What we do know is that, by the following Thursday, three vials of this cocktail were somehow secured.

Did Samaritan's Purse get FDA approval to fly it out of the country? The U.S. Food and Drugs Administration won't say.

Who flew it there? The charity won't provide any information. Did Samaritan's Purse officials get approval by Liberia to use it? No one seems to have asked the Liberian health officials, the Wall Street Journal reported

The first word about this "experimental serum" came in a single sentence in a short press release from Samaritan's Purse the day after it arrived:

"Yesterday, an experimental serum arrived in the country, but there was only enough for one person. Dr. Brantly asked that it be given to Nancy Writebol," said Franklin Graham, president of Samaritan's Purse.

What about everyone else?

This unconfirmed story about Dr. Brantly's selflessness was instantly and breathlessly repeated by dozens of major media outlets. But it was several days before reporters were given an answer to the question: "What experimental serum?"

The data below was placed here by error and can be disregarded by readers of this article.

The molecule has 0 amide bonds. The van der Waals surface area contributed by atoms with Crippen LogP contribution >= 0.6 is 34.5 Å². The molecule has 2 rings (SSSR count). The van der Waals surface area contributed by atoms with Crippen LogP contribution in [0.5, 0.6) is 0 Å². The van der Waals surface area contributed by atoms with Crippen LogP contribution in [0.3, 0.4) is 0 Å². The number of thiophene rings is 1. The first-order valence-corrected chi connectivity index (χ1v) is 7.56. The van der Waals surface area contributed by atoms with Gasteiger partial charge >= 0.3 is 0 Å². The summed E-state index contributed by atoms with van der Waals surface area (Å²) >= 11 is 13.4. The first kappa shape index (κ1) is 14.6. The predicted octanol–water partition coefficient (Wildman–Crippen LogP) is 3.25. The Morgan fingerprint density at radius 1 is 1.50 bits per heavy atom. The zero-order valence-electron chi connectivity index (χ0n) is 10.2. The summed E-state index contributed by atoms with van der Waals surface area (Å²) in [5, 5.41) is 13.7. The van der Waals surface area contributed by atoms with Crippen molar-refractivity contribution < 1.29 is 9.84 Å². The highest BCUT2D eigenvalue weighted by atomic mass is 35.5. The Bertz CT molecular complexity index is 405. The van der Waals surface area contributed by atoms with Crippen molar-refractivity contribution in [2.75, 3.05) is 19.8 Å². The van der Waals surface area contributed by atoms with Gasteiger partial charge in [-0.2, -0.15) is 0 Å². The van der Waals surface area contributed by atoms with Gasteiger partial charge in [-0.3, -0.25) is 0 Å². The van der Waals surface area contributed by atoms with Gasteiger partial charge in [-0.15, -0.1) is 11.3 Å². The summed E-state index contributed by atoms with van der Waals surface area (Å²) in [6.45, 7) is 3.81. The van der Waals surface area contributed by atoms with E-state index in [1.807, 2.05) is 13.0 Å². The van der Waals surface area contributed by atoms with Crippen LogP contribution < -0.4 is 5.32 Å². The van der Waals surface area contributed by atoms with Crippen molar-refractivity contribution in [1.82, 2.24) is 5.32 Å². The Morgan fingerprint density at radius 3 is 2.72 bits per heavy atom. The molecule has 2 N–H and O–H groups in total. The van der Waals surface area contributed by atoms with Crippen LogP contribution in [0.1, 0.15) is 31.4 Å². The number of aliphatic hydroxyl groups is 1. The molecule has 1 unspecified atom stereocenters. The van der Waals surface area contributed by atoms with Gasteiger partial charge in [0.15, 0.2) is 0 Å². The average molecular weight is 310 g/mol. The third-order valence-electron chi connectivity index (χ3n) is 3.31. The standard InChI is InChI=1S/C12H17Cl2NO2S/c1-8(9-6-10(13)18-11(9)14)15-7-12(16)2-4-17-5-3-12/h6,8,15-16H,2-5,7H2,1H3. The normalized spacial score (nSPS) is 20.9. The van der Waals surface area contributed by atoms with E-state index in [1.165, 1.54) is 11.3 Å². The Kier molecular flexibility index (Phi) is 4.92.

When I called initially to ask, Samaritan's Purse refused to say more.

Days later, a CNN report suggested that the Samaritan's Purse press release wasn't quite true. There were three vials of this mystery serum, not one, according to CNN.

Dr. Brantly, the report said, offered the first dose to his sick colleague, but then, after taking a turn for the worse, asked for it back.

Again, this is CNN's version, also unconfirmed. The charity will only say "we can confirm he did get the serum over there."

This is not to question the actions or motivations of a man fighting for his life. Or even those of an organization with no apparent qualms about releasing a tiny shred of a misleading story and watching it spread.

But to point out that an enormous ethical fissure has now been opened.

Dr. Kent Brantly and his wife, Amber, are shown in an undated photo provided by Samaritan's Purse, the Christian charity helping run an Ebola treatment centre in Liberia. Brantly was the first person infected with Ebola to be brought to the U.S. on Saturday and is being treated with an experimental serum. (Samaritan's Purse / Associated Press)

A few vials of a precious experimental elixir was flown to Liberia and given to two Americans. What about everyone else?

Now Liberians — at the centre of an Ebola epidemic in central West Africa that has killed over 900 people — are reported to be begging their health ministry for the same access.

Three prominent British researchers have said Africans deserve the same privileged access to this kind of experimental drug. And the World Health Organization will meet next week to consider what to do now.